We have compiled the following rigging checklist based on the advice of professional riggers. Everything on the following list can be checked without the removal or destruction of equipment.
It would be considered good practice to perform the following checks when boarding a new vessel, at the start of a charter or if you suspect there may be damage caused by an incident or accident.
The Vertical stays are often a good place to start. Each stay is numbered and referred to as V1, V2, V3 and so forth. It is not important if you start from the deck or masthead – as long as you know which is which it doesn’t matter. For the purposes of this guide, we’ll start at the deck.
We’ll start by inspecting the bottle screw [or turn buckle if you’re American] on the V1 stay. We are checking that there isn’t excessive corrosion, the split pins are in and secure, and that there is electrical tape or something guarding the split pins. We cover the split pins to avoid ripping clothing or boots if accidentally made contact with. Note: if you cover your split pins, try not to tape the entire bottle screw. If you tape excessively, the bottle screw will hold water and it will accelerate corrosion.
Moving up V1, we want to check the Rod, Wire or Composite wire. the checks vary slightly from type to type. Wire stays are normally made up of lots of smaller wire strands. We check them for corrosion and any breakages. Breaks can often be hidden by the bottle screw itself. If one strand is broken – it needs replacing or risk being dismasted!
With solid wire stays [known as rod rigging], we check the wire’s integrity both physically and visually. Feel and look at the wire from bottom to top and make sure that there aren’t any chips or dents in the wire. Even the slightest chip can cause a stay to break and it is important that it is checked by a professional prior to sea.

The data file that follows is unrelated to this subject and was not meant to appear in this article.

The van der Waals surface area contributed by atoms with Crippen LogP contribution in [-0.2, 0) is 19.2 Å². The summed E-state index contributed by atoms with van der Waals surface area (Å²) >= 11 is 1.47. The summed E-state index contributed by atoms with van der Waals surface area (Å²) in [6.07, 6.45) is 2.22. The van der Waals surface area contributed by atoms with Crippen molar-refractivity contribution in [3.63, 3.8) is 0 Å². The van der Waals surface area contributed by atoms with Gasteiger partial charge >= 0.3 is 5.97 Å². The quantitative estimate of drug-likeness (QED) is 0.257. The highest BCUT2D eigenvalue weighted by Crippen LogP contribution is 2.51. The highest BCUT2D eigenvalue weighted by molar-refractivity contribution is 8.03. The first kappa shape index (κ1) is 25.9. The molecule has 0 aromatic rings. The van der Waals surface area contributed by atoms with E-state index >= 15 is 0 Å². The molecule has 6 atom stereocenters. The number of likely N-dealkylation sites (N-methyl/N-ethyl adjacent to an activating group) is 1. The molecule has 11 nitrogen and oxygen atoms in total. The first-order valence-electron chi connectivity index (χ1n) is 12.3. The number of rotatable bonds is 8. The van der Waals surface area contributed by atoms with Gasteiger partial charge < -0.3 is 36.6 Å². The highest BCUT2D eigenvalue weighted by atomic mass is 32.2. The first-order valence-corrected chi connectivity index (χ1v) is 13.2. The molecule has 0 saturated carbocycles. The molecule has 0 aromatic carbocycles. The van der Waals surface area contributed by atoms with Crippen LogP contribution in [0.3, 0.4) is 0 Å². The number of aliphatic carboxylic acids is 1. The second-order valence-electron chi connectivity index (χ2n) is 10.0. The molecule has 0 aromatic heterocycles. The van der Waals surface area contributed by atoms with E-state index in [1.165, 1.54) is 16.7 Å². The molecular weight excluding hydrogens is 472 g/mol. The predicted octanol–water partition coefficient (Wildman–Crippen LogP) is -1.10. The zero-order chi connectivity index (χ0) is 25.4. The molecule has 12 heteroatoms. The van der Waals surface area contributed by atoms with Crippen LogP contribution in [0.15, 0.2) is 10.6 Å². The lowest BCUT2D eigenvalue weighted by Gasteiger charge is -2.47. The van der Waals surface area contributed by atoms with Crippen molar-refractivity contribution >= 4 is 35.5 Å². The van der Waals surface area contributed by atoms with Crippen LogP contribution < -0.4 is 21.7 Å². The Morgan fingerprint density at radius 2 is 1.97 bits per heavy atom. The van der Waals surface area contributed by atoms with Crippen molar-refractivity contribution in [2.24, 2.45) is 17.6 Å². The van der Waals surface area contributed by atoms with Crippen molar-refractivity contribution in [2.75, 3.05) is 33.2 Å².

Composite, similar to rod rigging, needs checking for any dents or chips to make sure it’s still got its structural integrity. In addition to this, checks for UV damage need to be made.
Last but not least, we check the top end link. The top end link is where the top of the stay is connected to something such as a spreader. We check for corrosion, damage and ensure it is all secure. There are often split pins to help keep the fitting in place. Make sure that the split pins are not broken and are in good general working order.
Check bottle screw for corrosion and ensure split pins are in place and in good general order.
Ensure split pins at deck level are covered with tape to avoid the ripping of clothes
Check wire for broken strands and general corrosion.
Check rod for chips or dents.
Check composite for chips, dents and UV damage.
Inspect the top end link for corrosion and look at it's general condition.
Ensure split pins [if applicable] at top end link are covered with tape to avoid damaging sails.
We acknowledge there may be hidden defects that cannot be discovered during this inspection without destruction of components or removal of the spars from the vessel for inspection.